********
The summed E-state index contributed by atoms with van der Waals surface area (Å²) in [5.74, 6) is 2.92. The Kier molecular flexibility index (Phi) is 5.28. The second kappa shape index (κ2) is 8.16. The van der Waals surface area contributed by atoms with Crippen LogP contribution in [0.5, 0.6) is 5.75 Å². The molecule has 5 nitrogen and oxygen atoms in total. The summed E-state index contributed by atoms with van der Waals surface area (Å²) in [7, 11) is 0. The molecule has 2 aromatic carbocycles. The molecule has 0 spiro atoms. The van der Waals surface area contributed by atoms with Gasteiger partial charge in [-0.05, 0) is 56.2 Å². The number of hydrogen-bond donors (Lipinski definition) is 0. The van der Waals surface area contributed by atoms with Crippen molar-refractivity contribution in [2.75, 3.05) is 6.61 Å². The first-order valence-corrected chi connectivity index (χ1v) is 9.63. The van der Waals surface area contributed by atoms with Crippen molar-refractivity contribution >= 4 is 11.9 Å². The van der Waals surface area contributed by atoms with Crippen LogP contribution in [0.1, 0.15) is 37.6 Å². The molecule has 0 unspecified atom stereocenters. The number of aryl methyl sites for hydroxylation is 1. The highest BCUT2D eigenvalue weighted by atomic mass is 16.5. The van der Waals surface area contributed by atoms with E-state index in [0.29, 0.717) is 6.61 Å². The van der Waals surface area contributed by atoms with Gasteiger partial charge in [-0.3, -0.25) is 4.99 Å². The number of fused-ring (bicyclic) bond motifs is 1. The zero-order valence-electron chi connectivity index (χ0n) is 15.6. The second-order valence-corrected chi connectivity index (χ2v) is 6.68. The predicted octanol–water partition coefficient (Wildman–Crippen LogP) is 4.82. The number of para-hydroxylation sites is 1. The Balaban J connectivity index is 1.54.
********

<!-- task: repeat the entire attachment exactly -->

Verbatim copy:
The summed E-state index contributed by atoms with van der Waals surface area (Å²) in [5.74, 6) is 2.92. The Kier molecular flexibility index (Phi) is 5.28. The second kappa shape index (κ2) is 8.16. The van der Waals surface area contributed by atoms with Crippen LogP contribution in [0.5, 0.6) is 5.75 Å². The molecule has 5 nitrogen and oxygen atoms in total. The summed E-state index contributed by atoms with van der Waals surface area (Å²) in [7, 11) is 0. The molecule has 2 aromatic carbocycles. The molecule has 0 spiro atoms. The van der Waals surface area contributed by atoms with Gasteiger partial charge in [-0.05, 0) is 56.2 Å². The number of hydrogen-bond donors (Lipinski definition) is 0. The van der Waals surface area contributed by atoms with Crippen molar-refractivity contribution in [2.75, 3.05) is 6.61 Å². The first-order valence-corrected chi connectivity index (χ1v) is 9.63. The van der Waals surface area contributed by atoms with Crippen molar-refractivity contribution >= 4 is 11.9 Å². The van der Waals surface area contributed by atoms with Crippen LogP contribution in [0.1, 0.15) is 37.6 Å². The molecule has 0 unspecified atom stereocenters. The number of aryl methyl sites for hydroxylation is 1. The highest BCUT2D eigenvalue weighted by atomic mass is 16.5. The van der Waals surface area contributed by atoms with E-state index in [0.29, 0.717) is 6.61 Å². The van der Waals surface area contributed by atoms with Gasteiger partial charge in [-0.3, -0.25) is 4.99 Å². The number of fused-ring (bicyclic) bond motifs is 1. The zero-order valence-electron chi connectivity index (χ0n) is 15.6. The second-order valence-corrected chi connectivity index (χ2v) is 6.68. The predicted octanol–water partition coefficient (Wildman–Crippen LogP) is 4.82. The number of para-hydroxylation sites is 1. The Balaban J connectivity index is 1.54.